economist

Earlier this year, it looked like the world economy might have COVID-19 on the run. After a torrid 2020, forecasters expected the international economy to bounce back through 2021, propelled by a global vaccine rollout and backstopped by a huge amount of government support. Some elements of that optimistic perspective still hold. The latest (July 2021) IMF forecast for the global economy, for example, sees world real GDP growing by six per cent this year, unchanged from its April 2021 forecasts and comfortably above both the 5.5 per cent the IMF was forecasting in January this year and the 5.2 per cent growth in 2021 it was expecting in late 2020. Moreover, the scope of the vaccine rollout has continued to expand. By the end of July 2021, more than four billion vaccines had been administered across 180 countries, enough to vaccinate more than a quarter of the world’s population. The average daily global vaccination rate stood at about 42 million doses, putting the world on track to attain 75 per cent population coverage in another six months.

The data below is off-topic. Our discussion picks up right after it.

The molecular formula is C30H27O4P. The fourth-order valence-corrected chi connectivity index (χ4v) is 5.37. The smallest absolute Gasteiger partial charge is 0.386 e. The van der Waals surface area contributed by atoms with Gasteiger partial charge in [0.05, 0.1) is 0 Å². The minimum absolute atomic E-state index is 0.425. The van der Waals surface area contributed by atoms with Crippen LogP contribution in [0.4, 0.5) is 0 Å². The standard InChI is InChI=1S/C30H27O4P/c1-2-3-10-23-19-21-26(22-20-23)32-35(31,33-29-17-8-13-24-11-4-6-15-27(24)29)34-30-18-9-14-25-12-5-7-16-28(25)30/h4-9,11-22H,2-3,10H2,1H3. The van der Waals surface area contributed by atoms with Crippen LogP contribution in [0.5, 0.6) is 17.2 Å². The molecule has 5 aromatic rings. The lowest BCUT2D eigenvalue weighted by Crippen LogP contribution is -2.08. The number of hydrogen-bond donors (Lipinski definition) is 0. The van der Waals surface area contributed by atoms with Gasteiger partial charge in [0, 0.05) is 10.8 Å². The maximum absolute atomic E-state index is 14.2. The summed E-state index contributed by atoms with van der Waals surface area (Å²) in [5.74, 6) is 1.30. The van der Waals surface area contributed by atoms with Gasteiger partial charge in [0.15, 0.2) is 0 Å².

However, dig into the details, and some of the shine has come off the global outlook as the rapid spread of the Delta variant has posed a growing challenge to the world’s vaccination effort. In particular, one critical impact of the new strain has been to widen an already-existing divide between vaccine “haves” and “have nots”. That gap comes with worrying public health and economic implications.

Vaccination variables